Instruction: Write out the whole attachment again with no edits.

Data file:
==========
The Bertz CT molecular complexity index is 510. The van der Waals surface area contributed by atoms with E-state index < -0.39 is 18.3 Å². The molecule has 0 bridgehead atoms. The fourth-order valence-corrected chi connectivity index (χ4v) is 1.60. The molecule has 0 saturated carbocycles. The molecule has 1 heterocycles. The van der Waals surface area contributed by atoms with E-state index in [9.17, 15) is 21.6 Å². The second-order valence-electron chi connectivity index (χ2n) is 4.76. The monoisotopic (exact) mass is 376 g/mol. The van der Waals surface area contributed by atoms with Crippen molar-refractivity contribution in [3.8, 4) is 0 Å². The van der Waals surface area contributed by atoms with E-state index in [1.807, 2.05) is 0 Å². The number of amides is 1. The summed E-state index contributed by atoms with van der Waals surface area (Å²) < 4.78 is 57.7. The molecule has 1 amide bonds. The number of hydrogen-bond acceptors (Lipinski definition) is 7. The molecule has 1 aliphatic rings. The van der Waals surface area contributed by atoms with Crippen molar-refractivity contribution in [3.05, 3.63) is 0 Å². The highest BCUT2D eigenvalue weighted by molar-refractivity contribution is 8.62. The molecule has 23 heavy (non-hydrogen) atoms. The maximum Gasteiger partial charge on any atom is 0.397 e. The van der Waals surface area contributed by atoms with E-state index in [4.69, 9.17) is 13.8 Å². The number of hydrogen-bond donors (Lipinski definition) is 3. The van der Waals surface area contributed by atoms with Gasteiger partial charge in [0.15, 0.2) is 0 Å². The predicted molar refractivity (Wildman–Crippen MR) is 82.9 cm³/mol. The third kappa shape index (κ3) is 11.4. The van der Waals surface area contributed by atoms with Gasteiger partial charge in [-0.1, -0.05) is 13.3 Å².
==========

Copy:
The Bertz CT molecular complexity index is 510. The van der Waals surface area contributed by atoms with E-state index < -0.39 is 18.3 Å². The molecule has 0 bridgehead atoms. The fourth-order valence-corrected chi connectivity index (χ4v) is 1.60. The molecule has 0 saturated carbocycles. The molecule has 1 heterocycles. The van der Waals surface area contributed by atoms with E-state index in [9.17, 15) is 21.6 Å². The second-order valence-electron chi connectivity index (χ2n) is 4.76. The monoisotopic (exact) mass is 376 g/mol. The van der Waals surface area contributed by atoms with Crippen molar-refractivity contribution in [3.8, 4) is 0 Å². The van der Waals surface area contributed by atoms with E-state index in [1.807, 2.05) is 0 Å². The number of amides is 1. The summed E-state index contributed by atoms with van der Waals surface area (Å²) < 4.78 is 57.7. The molecule has 1 amide bonds. The number of hydrogen-bond acceptors (Lipinski definition) is 7. The molecule has 1 aliphatic rings. The van der Waals surface area contributed by atoms with Crippen molar-refractivity contribution in [3.05, 3.63) is 0 Å². The highest BCUT2D eigenvalue weighted by molar-refractivity contribution is 8.62. The molecule has 23 heavy (non-hydrogen) atoms. The maximum Gasteiger partial charge on any atom is 0.397 e. The van der Waals surface area contributed by atoms with E-state index in [4.69, 9.17) is 13.8 Å². The number of hydrogen-bond donors (Lipinski definition) is 3. The van der Waals surface area contributed by atoms with Gasteiger partial charge in [0.15, 0.2) is 0 Å². The predicted molar refractivity (Wildman–Crippen MR) is 82.9 cm³/mol. The third kappa shape index (κ3) is 11.4. The van der Waals surface area contributed by atoms with Gasteiger partial charge in [-0.1, -0.05) is 13.3 Å².